Mitochondrial haplogroup M discovered in prehistoric North Americans

Ripan S Malhi, Brian M. Kemp, Jason A. Eshleman, Jerome Cybulski, David Glenn Smith, Scott Cousins, Harold Harry

Research output: Contribution to journalArticlepeer-review


We analyzed two mid-Holocene (∼5000 years before present) individuals from North America that belong to mitochondrial DNA (mtDNA) haplogroup M, a common type found in East Asia, but one that has never before been reported in ancient or living indigenous populations in the Americas. This study provides evidence that the founding migrants of the Americas exhibited greater genetic diversity than previously recognized, prompting us to reconsider the widely accepted five-founder model that posits that the Americas were colonized by only five founding mtDNA lineages. Additional genetic studies of prehistoric remains in the Americas are likely to reveal important insights into the early population history of Native Americans. However, the usefulness of this information will be tempered by the ability of researchers to distinguish novel founding lineages from contamination and, as such, we recommend strategies to successfully accomplish this goal.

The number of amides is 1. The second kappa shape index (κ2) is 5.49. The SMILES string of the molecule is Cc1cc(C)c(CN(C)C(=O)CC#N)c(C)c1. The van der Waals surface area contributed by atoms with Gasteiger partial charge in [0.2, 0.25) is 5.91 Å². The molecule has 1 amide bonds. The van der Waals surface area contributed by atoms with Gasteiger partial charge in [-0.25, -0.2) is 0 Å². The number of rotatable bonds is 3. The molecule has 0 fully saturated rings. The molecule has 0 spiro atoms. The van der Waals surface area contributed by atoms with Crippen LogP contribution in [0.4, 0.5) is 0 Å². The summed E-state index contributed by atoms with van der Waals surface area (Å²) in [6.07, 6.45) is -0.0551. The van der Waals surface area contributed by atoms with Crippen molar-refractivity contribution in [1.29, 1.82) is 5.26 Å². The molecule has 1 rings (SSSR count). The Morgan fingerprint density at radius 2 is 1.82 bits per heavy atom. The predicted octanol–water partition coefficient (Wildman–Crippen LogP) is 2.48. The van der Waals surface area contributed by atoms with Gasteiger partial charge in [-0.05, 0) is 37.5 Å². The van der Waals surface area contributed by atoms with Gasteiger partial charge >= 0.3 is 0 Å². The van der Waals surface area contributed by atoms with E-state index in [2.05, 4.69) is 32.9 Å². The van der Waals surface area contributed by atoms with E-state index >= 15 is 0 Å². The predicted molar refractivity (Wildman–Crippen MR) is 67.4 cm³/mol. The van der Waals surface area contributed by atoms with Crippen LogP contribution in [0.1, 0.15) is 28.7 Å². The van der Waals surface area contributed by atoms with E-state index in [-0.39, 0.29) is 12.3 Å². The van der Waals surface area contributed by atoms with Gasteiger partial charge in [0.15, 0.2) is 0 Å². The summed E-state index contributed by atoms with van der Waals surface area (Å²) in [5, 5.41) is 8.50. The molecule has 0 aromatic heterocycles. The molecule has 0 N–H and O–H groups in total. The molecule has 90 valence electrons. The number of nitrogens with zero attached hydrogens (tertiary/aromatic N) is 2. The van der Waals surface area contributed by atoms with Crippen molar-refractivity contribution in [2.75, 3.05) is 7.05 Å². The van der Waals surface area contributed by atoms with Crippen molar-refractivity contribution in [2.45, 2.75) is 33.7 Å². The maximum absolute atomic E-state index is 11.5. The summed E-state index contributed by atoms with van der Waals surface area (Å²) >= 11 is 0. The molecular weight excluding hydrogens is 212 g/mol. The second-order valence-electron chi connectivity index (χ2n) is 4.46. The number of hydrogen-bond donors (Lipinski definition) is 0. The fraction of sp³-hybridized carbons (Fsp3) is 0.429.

Original languageEnglish (US)
Pages (from-to)642-648
Number of pages7
JournalJournal of Archaeological Science
Issue number4
StatePublished - Apr 2007


  • Ancient DNA
  • DNA
  • Molecular dating
  • Native American
  • Peopling of the Americas
  • Population

ASJC Scopus subject areas

  • Archaeology
  • Archaeology


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